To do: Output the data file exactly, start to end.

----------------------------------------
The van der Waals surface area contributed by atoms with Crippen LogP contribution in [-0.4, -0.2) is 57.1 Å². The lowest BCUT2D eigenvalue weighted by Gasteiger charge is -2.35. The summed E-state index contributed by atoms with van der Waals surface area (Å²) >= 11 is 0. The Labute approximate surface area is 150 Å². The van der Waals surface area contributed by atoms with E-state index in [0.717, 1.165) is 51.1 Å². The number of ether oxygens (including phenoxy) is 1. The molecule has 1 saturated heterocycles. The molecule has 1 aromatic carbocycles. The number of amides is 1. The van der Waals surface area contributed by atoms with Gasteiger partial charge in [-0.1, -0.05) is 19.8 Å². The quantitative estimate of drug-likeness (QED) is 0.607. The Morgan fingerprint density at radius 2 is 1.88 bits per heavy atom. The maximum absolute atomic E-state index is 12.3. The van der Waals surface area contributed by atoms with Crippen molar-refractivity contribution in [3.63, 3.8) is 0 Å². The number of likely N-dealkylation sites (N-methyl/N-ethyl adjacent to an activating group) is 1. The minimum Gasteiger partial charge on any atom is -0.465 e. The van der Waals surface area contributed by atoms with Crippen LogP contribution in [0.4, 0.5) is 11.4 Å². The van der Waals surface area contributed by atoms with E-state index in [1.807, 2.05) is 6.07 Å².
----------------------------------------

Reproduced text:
The van der Waals surface area contributed by atoms with Crippen LogP contribution in [-0.4, -0.2) is 57.1 Å². The lowest BCUT2D eigenvalue weighted by Gasteiger charge is -2.35. The summed E-state index contributed by atoms with van der Waals surface area (Å²) >= 11 is 0. The Labute approximate surface area is 150 Å². The van der Waals surface area contributed by atoms with E-state index in [0.717, 1.165) is 51.1 Å². The number of ether oxygens (including phenoxy) is 1. The molecule has 1 saturated heterocycles. The molecule has 1 aromatic carbocycles. The number of amides is 1. The van der Waals surface area contributed by atoms with Gasteiger partial charge in [-0.1, -0.05) is 19.8 Å². The quantitative estimate of drug-likeness (QED) is 0.607. The Morgan fingerprint density at radius 2 is 1.88 bits per heavy atom. The maximum absolute atomic E-state index is 12.3. The van der Waals surface area contributed by atoms with Crippen molar-refractivity contribution in [3.63, 3.8) is 0 Å². The number of likely N-dealkylation sites (N-methyl/N-ethyl adjacent to an activating group) is 1. The minimum Gasteiger partial charge on any atom is -0.465 e. The van der Waals surface area contributed by atoms with Crippen LogP contribution in [0.4, 0.5) is 11.4 Å². The van der Waals surface area contributed by atoms with E-state index in [1.807, 2.05) is 6.07 Å².